I was told at 10 weeks that my baby had no heartbeat and had stopped growing at 8 weeks. It was just a routine dating ultrasound. I’d had no bleeding, no cramping, and no indication that anything was wrong. I suffered from a missed miscarriage. As a mother of three healthy boys with no previous history of miscarriage, this was a new experience for me and one I found would have been far easier on me had I known what to expect. I’ve chosen to share my story from start to finish in a series of short articles so that other women who face what our family did are more prepared. You’ll find my story enhanced with research as well as information gleaned from talking to other women who have had miscarriages and healthcare professionals I met through the process to help answer questions you may find yourself asking.
Article one will deal with whether or not missed miscarriages or miscarriages in general can be misdiagnosed, whether or not you should get a second opinion, and if so, when.
When I was first told I’d had a missed miscarriage, the doctor was very brusque. The ultrasound was very short and my options were shorter. I could have a D&C (Dilation and Curettage) or wait it out naturally. I didn’t believe him. I left that office 100 percent sure he was an incompetent hack. I spent the next week reading stories of people that were told they’d had a missed miscarriage and had everything turn out OK. One minute I was sure my baby was fine, the next I was in tears because I knew she/he wasn’t. It was the longest week of my life.
Is it possible for a miscarriage or missed miscarriage misdiagnosis to happen?
Yes, based on forum responses from women on misdiagnosedmiscarriage.com and personal interviews with women who preferred to remain anonymous, misdiagnosed miscarriages are most common in early pregnancy.
Your chances of a missed miscarriage misdiagnosis may be higher if:
-You are 6 weeks pregnant or less. The further along you are after the 6 week point, the lower the chance of miscarriage misdiagnosis.
-Your ultrasound was not done vaginally. Vaginal ultrasounds are far more accurate in early pregnancy.
-A fetal pole was not seen. This may indicate your due dates are off or you may have a tilted uterus. It appeared to be more common for no fetal pole to be seen and a baby to be found later, than a baby with no heartbeat to later have one.
If a baby is seen measuring 8 weeks or larger with no heartbeat, the chances are quite slim that you had a misdiagnosed miscarriage. If you’re looking for hope, I know that’s not what you want to hear, but I found false hope made my week of waiting far longer. In my case, I was wrong, my doctor was right, and I did have a missed miscarriage, but I’m still glad I got a second opinion. Most of the women I spoke to felt better about things if they got a second opinion or wished they had if they didn’t. It offers that certainty that keeps you from wondering if you’re doing the right thing if you opt for a D&C or struggling with the idea your baby may be alive if you decide to wait it out for a natural loss.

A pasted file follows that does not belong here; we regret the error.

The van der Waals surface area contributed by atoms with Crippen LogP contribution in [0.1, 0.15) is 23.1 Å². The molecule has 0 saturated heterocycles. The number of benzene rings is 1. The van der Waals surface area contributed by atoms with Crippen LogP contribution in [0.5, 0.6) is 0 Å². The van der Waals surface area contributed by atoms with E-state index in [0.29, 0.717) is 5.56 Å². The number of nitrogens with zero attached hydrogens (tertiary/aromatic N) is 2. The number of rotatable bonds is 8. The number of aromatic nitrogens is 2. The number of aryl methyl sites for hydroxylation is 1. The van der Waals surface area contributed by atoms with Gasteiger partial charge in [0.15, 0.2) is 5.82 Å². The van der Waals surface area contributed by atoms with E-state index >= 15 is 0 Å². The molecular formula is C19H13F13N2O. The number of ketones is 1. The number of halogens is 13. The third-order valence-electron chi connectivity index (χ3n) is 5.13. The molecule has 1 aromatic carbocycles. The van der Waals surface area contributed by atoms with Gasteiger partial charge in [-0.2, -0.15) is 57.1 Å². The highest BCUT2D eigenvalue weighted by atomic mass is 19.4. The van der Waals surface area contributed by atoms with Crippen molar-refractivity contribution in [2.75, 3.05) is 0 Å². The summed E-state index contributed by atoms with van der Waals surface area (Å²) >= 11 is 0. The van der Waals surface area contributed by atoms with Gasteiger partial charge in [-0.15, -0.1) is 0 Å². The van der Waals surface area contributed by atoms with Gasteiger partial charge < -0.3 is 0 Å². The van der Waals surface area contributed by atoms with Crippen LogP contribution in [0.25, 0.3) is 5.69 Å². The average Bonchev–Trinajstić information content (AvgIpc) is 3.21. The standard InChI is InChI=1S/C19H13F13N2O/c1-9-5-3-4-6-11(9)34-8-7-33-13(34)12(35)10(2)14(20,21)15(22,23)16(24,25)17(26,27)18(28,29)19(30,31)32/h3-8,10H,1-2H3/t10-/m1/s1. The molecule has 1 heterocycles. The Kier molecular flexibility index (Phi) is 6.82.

How long should I wait before I get a second opinion about a missed miscarriage?
I know your first instinct is to run straight to another doctor, clinic or the ER to get a second opinion right now, but the general guideline is to wait at least one week. If you get a second opinion right away, yes you’re getting a new machine and new person reading that machine, but if your due date is incorrect or your baby is developing slowly due to other circumstances, it’s possible you’ll still get a misdiagnosis. Many women who get ultrasounds around 6 weeks find no heartbeat and later find one. Your baby’s heart begins to beat around 6 weeks. If your due date is even a few days off, you could be misdiagnosed with a missed miscarriage.
What about HCG blood levels to catch a missed miscarriage misdiagnosis?
I declined HCG blood testing for the most part. I didn’t want one more thing to stress over. Why? HCG is supposed to double every 48 hours in early pregnancy before peaking around week 10 and then it begins to decline. Note the word, “supposed.” It is not uncommon for women to have non-doubling HCG levels and have perfectly healthy pregnancies. If your due date is off, your levels could already be dropping. If your baby passed recently, your levels may not have begun to drop off and could remain high for weeks. There are so many things that make HCG levels irrelevant; it’s really just information that’s going to make you worry more. What you do need to know is that your levels return to zero if you do indeed miscarry, meaning a blood test after your loss, if it happens, is recommended.
Article two covers handling the grief of a miscarriage. I hope that this article helps those who are facing a possible missed miscarriage and a sincerely hope you have no need to read article two.
You may also find useful:
3 Ways You Can Be Pregnant and Still Have a Period